Tag Archive: EPA

Planning New Jersey’s Energy Future

This is the third in a series of articles or news gathering of science and technology policy issues facing New Jersey or the nation. Thanks to my science and environment intern Arcadia Lee for research and drafting this article.  Cross-posted at DanBenson.com

Energy touches the lives of every New Jersey resident – every day. Our quality of life, our security, our prosperity, the land and water around us, and how we work and play all depend on energy. Energy master planning is an important aspect of proactive facilities management, providing an expertly defined and practical road-map to a sustainable future environment.

New Jersey’s Board of Public Utilities Office of Clean Energy will be holding hearings this month to update the state’s Energy Master Plan.  

Adding to the Energy Master Plan’s importance is its relationship to the federal Clean Power Plan announced this week by President Obama.  The EPA is giving each state an individual goal for cutting power plant emissions. States can then decide for themselves how to get there.

Dismantling the EPA

Chris Christie has been a disaster for New Jersey’s environment. From his pull out from the Regional Greenhouse Gas Initiative to his stacking the Pinelands and Highlands Commissions with his proles, Christie has been a friend of polluters, not people. Here he is in Iowa, bragging about his dismal record.

Can Lisa Jackson clean up Apple?

Five months ago, when Lisa Jackson left the EPA, which she was running under President Barack Obama, there was a brief flurry of expectation that it meant a run for NJ governor against Christie, or that she’d become the new president of Princeton University, where she earned her MS in chemical engineering in 1986. But she took neither path.

Jackson, who served both as DEP commissioner and chief of staff for Gov. Corzine before her federal role, is going to work for Apple. Jackson will oversee Apple’s greentech and energy efficiency projects, including solar and biofuels.  She’ll report directly to Apple CEO Tim Cook.

Any solid forward movement Apple makes to clean up its compliance problems with Chinese regulations, discharge of toxic materials into the communities around the factories where Apple products are manufactured, and the impact of poor working conditions on the Chinese nationals who actually do some of the work that make Apple execs and investors so wealthy is good. I hope Jackson plays a key role there.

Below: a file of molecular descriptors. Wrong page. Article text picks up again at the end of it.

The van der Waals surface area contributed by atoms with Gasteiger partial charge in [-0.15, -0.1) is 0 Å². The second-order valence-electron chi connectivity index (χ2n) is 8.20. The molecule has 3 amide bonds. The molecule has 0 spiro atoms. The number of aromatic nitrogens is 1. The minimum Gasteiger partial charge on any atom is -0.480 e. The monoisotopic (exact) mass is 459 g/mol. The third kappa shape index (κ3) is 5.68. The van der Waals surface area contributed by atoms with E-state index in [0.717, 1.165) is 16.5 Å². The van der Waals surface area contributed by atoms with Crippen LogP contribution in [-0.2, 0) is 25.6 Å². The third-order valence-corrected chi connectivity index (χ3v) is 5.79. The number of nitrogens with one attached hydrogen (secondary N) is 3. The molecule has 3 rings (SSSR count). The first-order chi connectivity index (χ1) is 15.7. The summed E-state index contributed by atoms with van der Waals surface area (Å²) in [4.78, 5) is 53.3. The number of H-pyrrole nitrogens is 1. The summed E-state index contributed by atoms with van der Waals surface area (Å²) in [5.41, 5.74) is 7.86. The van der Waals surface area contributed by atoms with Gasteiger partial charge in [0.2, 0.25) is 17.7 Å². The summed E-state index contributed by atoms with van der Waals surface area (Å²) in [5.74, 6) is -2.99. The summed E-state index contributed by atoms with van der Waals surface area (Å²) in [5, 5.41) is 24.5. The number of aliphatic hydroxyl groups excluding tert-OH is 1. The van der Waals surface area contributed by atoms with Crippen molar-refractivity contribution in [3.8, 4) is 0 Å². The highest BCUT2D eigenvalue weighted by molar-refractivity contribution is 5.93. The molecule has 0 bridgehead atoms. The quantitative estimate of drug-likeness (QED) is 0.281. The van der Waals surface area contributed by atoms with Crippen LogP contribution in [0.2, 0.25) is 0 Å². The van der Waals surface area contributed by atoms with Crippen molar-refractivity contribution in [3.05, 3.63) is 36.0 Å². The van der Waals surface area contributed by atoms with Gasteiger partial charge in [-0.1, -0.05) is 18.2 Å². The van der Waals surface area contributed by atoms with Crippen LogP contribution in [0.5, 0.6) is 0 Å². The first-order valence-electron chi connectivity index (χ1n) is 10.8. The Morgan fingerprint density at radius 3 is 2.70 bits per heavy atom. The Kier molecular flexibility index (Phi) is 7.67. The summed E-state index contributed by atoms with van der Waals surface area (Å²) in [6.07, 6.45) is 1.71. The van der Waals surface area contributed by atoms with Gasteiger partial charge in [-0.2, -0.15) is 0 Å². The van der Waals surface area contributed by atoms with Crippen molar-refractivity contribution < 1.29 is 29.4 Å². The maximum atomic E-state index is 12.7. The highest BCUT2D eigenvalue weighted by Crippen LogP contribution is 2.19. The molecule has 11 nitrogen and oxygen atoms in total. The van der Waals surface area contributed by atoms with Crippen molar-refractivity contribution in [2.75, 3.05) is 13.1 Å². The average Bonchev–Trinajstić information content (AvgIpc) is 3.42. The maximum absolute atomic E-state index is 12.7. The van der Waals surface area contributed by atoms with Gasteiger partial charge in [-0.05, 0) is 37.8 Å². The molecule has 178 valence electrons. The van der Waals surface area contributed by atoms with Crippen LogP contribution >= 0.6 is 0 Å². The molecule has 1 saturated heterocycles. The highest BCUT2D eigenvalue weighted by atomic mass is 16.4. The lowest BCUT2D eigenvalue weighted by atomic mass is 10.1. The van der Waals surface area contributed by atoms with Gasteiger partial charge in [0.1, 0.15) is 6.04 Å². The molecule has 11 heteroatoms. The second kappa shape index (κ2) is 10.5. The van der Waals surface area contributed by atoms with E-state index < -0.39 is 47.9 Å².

Especially considering it took Chinese environmental groups in the country where Apple products are built to light a fire under the company for stuff like this.

So she wrote, on her Mac Book built in China. Sigh.  

How do we make public health as sexy to media as terrorism?


We all get mighty riled up when a couple of malcontents pack sharps into a pressure cooker at a famous sporting event. Completely understandable, particularly here on the east coast; that’s a fear we feel in our bones here, the way Boston feels it now.

But while America was glued to the Boston manhunt after the pressure cooker bombs, by comparison the media barely registered the town-leveling explosion in West, Texas – with much larger loss of life – ditto what the failures of its regulation signify for American workplace safety around chemicals, ditto the  fact that some members of the smaller-government faction that want federal dollars spent on the damage from what may be a company’s negligence, while displaced Sandy victims are beneath their concern.

Chemicals, and our everyday life with them, in our work, in our bodies, should be a sexy topic for the media. It’s not. Public health defenders should be hailed as rock stars. They’re not.

But that’s why I’m glad there are some grownups in Congress, though right now everything grownups do there seems like an uphill climb. Senators Lautenberg and Kirsten Gillibrand of NY got some decent news today from a report just released by the non-partisan U.S. Government Accountability Office (GAO). GAO’s report finds, essentially, that the EPA doesn’t have the ammunition it needs to protect us from toxic chemicals, because current law is flawed, which Lautenberg has said for a long time. Lautenberg and Gillibrand’s Safe Chemicals Act of 2013 would beef up the law and give EPA the tools it needs to collect health and safety information, screen chemicals for safety, and require risk management when chemicals cannot be proven safe.  

We’re talking the stuff of your everyday life here – car seats, non-breakable plates for toddlers, detergents, your furniture, food packaging, electronics, vinyl products, non-stick cookware. What you’re touching, and breathing around right now. Testing by the CDC has found more than 212 industrial chemicals inside Americans’ bodies, including at least 6 known carcinogens and dozens linked to cancer, birth defects, other diseases.

Right now, EPA is severely limited in its ability to require safety testing for chemicals or limit harmful uses of toxic chemicals. They can require testing for only about 200 chemicals registered in the U.S. There are 84,000. Only 5 dangerous substances have been banned since the law was enacted – 37 years ago. In the chemical corridor that is New Jersey, that’s scary as hell.